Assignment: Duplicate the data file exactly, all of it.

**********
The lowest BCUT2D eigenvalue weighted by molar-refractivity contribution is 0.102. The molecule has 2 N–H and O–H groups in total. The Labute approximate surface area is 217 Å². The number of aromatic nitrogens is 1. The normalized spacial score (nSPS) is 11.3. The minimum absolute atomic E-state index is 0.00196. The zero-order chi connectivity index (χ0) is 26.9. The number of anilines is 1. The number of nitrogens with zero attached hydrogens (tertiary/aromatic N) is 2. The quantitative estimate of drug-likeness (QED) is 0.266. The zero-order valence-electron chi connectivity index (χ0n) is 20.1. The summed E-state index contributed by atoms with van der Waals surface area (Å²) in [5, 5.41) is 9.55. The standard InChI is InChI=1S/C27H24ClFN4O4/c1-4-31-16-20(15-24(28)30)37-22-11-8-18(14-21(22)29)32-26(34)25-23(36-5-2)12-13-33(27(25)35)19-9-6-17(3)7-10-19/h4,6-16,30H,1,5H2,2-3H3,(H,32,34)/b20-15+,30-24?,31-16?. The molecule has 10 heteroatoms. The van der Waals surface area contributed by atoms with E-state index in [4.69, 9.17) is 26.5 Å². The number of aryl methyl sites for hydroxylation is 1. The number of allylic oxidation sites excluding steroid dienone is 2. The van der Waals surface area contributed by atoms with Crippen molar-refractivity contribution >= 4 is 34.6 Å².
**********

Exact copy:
The lowest BCUT2D eigenvalue weighted by molar-refractivity contribution is 0.102. The molecule has 2 N–H and O–H groups in total. The Labute approximate surface area is 217 Å². The number of aromatic nitrogens is 1. The normalized spacial score (nSPS) is 11.3. The minimum absolute atomic E-state index is 0.00196. The zero-order chi connectivity index (χ0) is 26.9. The number of anilines is 1. The number of nitrogens with zero attached hydrogens (tertiary/aromatic N) is 2. The quantitative estimate of drug-likeness (QED) is 0.266. The zero-order valence-electron chi connectivity index (χ0n) is 20.1. The summed E-state index contributed by atoms with van der Waals surface area (Å²) in [5, 5.41) is 9.55. The standard InChI is InChI=1S/C27H24ClFN4O4/c1-4-31-16-20(15-24(28)30)37-22-11-8-18(14-21(22)29)32-26(34)25-23(36-5-2)12-13-33(27(25)35)19-9-6-17(3)7-10-19/h4,6-16,30H,1,5H2,2-3H3,(H,32,34)/b20-15+,30-24?,31-16?. The molecule has 10 heteroatoms. The van der Waals surface area contributed by atoms with E-state index in [4.69, 9.17) is 26.5 Å². The number of aryl methyl sites for hydroxylation is 1. The number of allylic oxidation sites excluding steroid dienone is 2. The van der Waals surface area contributed by atoms with Crippen molar-refractivity contribution >= 4 is 34.6 Å².